Undocumented Immigrant Teens Face Few Options


When Rosario Moreno came to New York City with her family in 2005, she was “excited to go live in one of the biggest countries in the world.” Moreno, who is 18 years old, soon learned how tough it is to live in the United States without legal documentation.

“Being an immigrant is the hardest thing in United States of America, especially when you are young,” Moreno said. “Starting college made me realize how many advantages that I missed and am still missing today because of my immigrant status.”

Undocumented immigrant children, many of whom have lived in the United States for most of their lives, face obstacles to higher education, cannot work legally in the United States and live in fear of deportation.

One solution offered to this problem is the DREAM (Development, Relief and Education for Alien Minors) Act, which would give conditional residency status to kids of immigrant parents. The act would allow undocumented immigrants who arrived in the United States before the age of 16 and who have been in the United States for at least five years to obtain temporary residency status. In order to be able to apply for permanent residency, however, immigrants would have to either attend two years of college or serve two years in the U.S. military.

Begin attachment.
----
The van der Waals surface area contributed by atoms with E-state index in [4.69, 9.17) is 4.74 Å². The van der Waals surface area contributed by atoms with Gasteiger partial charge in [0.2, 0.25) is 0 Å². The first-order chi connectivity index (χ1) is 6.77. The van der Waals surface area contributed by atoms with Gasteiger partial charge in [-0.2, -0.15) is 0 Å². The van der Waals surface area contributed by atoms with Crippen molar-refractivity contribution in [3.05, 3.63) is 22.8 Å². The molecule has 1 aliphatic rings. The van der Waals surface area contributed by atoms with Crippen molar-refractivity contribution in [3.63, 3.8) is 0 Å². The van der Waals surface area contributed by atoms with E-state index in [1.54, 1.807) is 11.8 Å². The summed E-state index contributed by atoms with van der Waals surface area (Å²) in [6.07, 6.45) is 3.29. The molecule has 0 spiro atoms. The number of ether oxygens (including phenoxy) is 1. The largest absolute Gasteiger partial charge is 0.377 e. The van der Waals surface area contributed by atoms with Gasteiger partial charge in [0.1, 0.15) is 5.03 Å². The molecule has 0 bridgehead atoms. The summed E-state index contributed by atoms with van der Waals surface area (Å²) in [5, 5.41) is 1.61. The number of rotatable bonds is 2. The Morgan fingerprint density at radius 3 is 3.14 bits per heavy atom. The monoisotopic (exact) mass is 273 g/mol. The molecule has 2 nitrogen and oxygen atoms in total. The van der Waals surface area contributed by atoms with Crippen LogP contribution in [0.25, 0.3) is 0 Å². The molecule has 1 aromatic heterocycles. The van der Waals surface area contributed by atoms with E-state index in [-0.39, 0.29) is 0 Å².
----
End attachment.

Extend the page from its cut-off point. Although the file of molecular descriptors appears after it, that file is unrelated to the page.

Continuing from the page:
The military service requirement has some advocates thinking twice about the bill. “As teachers, we support the DREAM Act and what it can offer for immigrant students,” said Edwin Mayora of the New York Collective of Radical Educators. “But we’re concerned that many people will end up in the military in order to get residency status rather than because they want to be there.”

Supporters are hopeful that the bill will become law in 2009. “With a new presidential administration, we are highly optimistic that the DREAM Act will pass this year,” said Marisol Ramos of the New York State Youth Leadership Council.

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